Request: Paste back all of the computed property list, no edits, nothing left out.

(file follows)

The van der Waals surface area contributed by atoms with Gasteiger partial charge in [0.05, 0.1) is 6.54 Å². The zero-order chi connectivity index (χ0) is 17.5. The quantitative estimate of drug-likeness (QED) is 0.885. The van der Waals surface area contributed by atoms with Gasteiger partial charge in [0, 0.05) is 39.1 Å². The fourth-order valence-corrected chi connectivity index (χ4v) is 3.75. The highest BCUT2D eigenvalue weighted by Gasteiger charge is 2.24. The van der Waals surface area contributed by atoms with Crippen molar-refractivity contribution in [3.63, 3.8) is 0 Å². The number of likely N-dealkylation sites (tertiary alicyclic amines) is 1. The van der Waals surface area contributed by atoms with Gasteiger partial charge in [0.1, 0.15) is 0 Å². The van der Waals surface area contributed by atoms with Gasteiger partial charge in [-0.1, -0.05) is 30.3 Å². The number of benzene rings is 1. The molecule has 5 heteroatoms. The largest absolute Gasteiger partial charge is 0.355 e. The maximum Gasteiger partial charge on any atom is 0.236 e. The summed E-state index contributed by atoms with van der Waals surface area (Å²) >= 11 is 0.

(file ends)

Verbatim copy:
The van der Waals surface area contributed by atoms with Gasteiger partial charge in [0.05, 0.1) is 6.54 Å². The zero-order chi connectivity index (χ0) is 17.5. The quantitative estimate of drug-likeness (QED) is 0.885. The van der Waals surface area contributed by atoms with Gasteiger partial charge in [0, 0.05) is 39.1 Å². The fourth-order valence-corrected chi connectivity index (χ4v) is 3.75. The highest BCUT2D eigenvalue weighted by Gasteiger charge is 2.24. The van der Waals surface area contributed by atoms with Crippen molar-refractivity contribution in [3.63, 3.8) is 0 Å². The number of likely N-dealkylation sites (tertiary alicyclic amines) is 1. The van der Waals surface area contributed by atoms with Gasteiger partial charge in [0.1, 0.15) is 0 Å². The van der Waals surface area contributed by atoms with Gasteiger partial charge in [-0.1, -0.05) is 30.3 Å². The number of benzene rings is 1. The molecule has 5 heteroatoms. The largest absolute Gasteiger partial charge is 0.355 e. The maximum Gasteiger partial charge on any atom is 0.236 e. The summed E-state index contributed by atoms with van der Waals surface area (Å²) >= 11 is 0.